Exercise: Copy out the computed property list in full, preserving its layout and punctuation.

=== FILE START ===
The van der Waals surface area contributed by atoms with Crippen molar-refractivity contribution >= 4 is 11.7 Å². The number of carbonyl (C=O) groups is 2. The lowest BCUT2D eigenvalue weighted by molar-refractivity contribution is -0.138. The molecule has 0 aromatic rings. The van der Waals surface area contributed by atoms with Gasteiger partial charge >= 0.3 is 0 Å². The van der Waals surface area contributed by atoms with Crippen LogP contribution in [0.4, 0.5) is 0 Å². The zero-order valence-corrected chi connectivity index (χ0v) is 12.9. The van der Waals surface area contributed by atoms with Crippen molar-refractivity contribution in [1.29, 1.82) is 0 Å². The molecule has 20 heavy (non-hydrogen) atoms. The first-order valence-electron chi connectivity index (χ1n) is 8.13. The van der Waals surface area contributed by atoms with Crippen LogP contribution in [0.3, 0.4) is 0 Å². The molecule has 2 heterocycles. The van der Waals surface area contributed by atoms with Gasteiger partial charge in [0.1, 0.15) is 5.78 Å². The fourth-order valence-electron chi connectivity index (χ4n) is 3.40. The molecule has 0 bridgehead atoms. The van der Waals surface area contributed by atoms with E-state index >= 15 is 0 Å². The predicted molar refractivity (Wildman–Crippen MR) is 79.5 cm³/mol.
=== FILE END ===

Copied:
The van der Waals surface area contributed by atoms with Crippen molar-refractivity contribution >= 4 is 11.7 Å². The number of carbonyl (C=O) groups is 2. The lowest BCUT2D eigenvalue weighted by molar-refractivity contribution is -0.138. The molecule has 0 aromatic rings. The van der Waals surface area contributed by atoms with Gasteiger partial charge >= 0.3 is 0 Å². The van der Waals surface area contributed by atoms with Crippen LogP contribution in [0.4, 0.5) is 0 Å². The zero-order valence-corrected chi connectivity index (χ0v) is 12.9. The van der Waals surface area contributed by atoms with Crippen molar-refractivity contribution in [1.29, 1.82) is 0 Å². The molecule has 20 heavy (non-hydrogen) atoms. The first-order valence-electron chi connectivity index (χ1n) is 8.13. The van der Waals surface area contributed by atoms with Crippen LogP contribution in [0.3, 0.4) is 0 Å². The molecule has 2 heterocycles. The van der Waals surface area contributed by atoms with Gasteiger partial charge in [0.1, 0.15) is 5.78 Å². The fourth-order valence-electron chi connectivity index (χ4n) is 3.40. The molecule has 0 bridgehead atoms. The van der Waals surface area contributed by atoms with E-state index >= 15 is 0 Å². The predicted molar refractivity (Wildman–Crippen MR) is 79.5 cm³/mol.